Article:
||04-25-2005 09:11 AM
Yes!!!! Saints finally sign a LB!!!!!!!!!!!!
Undrafted, but not unwanted
UMD PLAYER: Russ Rabe isn't selected, but lands a free-agent contract with the New Orleans Saints.
BY JON NOWACKI
NEWS TRIBUNE STAFF WRITER
The last time members of the Minnesota Duluth football team traveled to Lake Holcombe, Wis., the mood was somber.
The Bulldogs were in Lake Holcombe in November of 2002 to support teammate and friend Russ Rabe after his father, Mark, died unexpectedly.
On Sunday, Rabe's teammates were in Lake Holcombe to celebrate life and limitless possibilities as part of Rabe's NFL draft party at Flaters Resort.
Rabe wasn't selected, but the party didn't stop there. The New Orleans Saints signed the senior linebacker to a free-agent contract at about 8 p.m. Sunday. Rabe's agent, Harold Lewis, said the contract would pay Rabe about $600,000 over two years if he makes the team, and it included some guaranteed money. Lewis didn't give specifics of Rabe's signing bonus, but said it was close to the $10,000 given to most seventh-round selections.
Rabe, who was named UMD's senior athlete of the year at Sunday's all-sports banquet, described the signing as the exclamation point to what has been a roller-coaster ride for the former football walk-on. In two weeks, he flies to New Orleans for a mini-camp for rookies.
"I graduated with 38 kids in my class, and it's been iron-man football as long as I can remember," Rabe said in a phone conversation Sunday night from Flaters. "The whole town was pretty much at the bar today. There were about 300 people here. It was fun. It was great. Now it's time to relax and enjoy the night."
One can't blame Rabe for wanting to take it easy after what had been a grueling day.
Rounds 1-3 of the draft were Saturday, and rounds 4-7 were Sunday. Rabe was projected to go in the second day or be signed up as preferred free agent. More than 20 former and current UMD players made the 2-hour drive to Lake Holcombe on Sunday for free food and beer. Former kicker Chad Gerlach sold 50 T-shirts, in Bulldog maroon and gold, saying "Draft Rabe."
"We did it to commemorate him and the day," Gerlach said. "I wish we would have ordered 100."
Rabe remained upbeat throughout. While he didn't show it on the outside, he said it was frustrating seeing athletes with similar workout times selected in the draft, such as Tennessee linebacker Kevin Burnett, a second-round pick by the Dallas Cowboys.
"It was grueling to watch," Rabe said.
At about 2:15 p.m., the San Diego Chargers notified Rabe that they would draft him with their seventh-round pick, No. 242 overall. It didn't materialize. Then New Orleans, which didn't draft a linebacker on Sunday, called to say they were interested. Rabe later talked to coach Jim Haslett.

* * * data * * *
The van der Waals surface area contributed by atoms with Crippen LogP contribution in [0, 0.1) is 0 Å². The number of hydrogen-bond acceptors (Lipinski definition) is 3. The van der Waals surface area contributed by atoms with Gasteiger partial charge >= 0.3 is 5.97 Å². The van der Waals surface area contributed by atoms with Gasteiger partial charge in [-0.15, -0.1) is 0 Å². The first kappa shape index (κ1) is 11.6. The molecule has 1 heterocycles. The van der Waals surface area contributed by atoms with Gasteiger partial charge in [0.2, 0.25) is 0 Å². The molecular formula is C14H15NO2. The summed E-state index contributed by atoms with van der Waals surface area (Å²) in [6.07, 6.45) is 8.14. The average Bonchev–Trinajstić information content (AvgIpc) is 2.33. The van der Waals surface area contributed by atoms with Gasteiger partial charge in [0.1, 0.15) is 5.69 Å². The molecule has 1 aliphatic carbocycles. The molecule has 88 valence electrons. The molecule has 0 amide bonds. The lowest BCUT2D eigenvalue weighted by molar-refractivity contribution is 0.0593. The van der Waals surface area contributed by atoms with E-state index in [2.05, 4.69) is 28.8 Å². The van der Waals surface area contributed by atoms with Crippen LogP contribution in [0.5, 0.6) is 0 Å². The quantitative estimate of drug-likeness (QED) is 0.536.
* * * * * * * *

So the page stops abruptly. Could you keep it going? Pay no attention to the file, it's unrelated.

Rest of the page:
But the draft turned to be relatively quiet for linebackers.
Lewis, who represents 40 NFL players, including Bears standout linebacker Brian Urlacher, was working for contracts for 20 more athletes on Sunday.
"A lot of teams told us they had Russ going in the fifth round on their draft boards, but it turned out to be a crazy, crazy draft," Lewis said. "We could have signed with other teams for more money, but we wanted the best situation for Russ.
"Coach Haslett talked to Russ and told him, 'You are my guy.' We're going to love you on special teams and think you can contribute right away.' "
As the draft drew to a close, ESPN draft guru Mel Kiper Jr. commented on the significance of being a late-round pick.
"Even if you don't make it in the NFL, you can always say you have that association with an organization if you were drafted," Kiper said. "You're in the history books forever."
Rabe won't have that distinction, but as a free agent, he had the freedom to go to a team that gave him the best chance of making the roster.
Lewis worked the phones like an operator in negotiating with NFL clubs. Lewis and Rabe narrowed their options to four teams: New Orleans, Kansas City, San Diego and Tennessee.
Rabe's size (6-foot-2 5/8, 228 pounds) and speed (as low as 4.62 seconds in the 40-yard dash) are optimal in a 3-4 defensive alignment, but New Orleans runs a 4-3.
"I don't even know what they run, and I don't care. I just know they need linebackers," Rabe said. "They didn't sign anybody, so from what I've gathered, I'm their guy."
Rabe, who played defensive end before his senior year, was part of UMD team's that went 32-13 in the four years he played. The All-American set a UMD career record with 29 quarterback sacks and had 45 tackles for a loss.
"Recruiting is not an exact science," said UMD football coach Kyle Schweigert said, laughing. "One thing you look for in a recruit is character, and obviously, Russ is of a very high character. And that is one of things that helped him develop as a player to where he got this opportunity. This is great exposure for our program and our league."
With his contract already signed, Rabe has one hurdle already cleared, but now comes the hard part: making the team.
"You're taking another man's job," said Washington Redskins veteran offensive lineman Jon Jansen, an analyst for ESPN Sunday. "There's nobody on my team that is going to sit there and say, 'I've played long enough. This guy is really good. I think I'm going to let him take my job.' That's not going to happen."
Rabe seems to understand this, and his small-town work ethic will serve him well as he tries to make the Saints roster. Rabe said that work ethic, not to mention his love of football, was instilled by his father.
"He's my inspiration, and now I know I definitely have a guardian angel watching over me," Rabe said. "Something like this just doesn't happen. Everything had to fall just into the right place."
This guy ought to be great. Wow, I can't wait to get him in the line-up. He should remind us all of Sam Mills. :D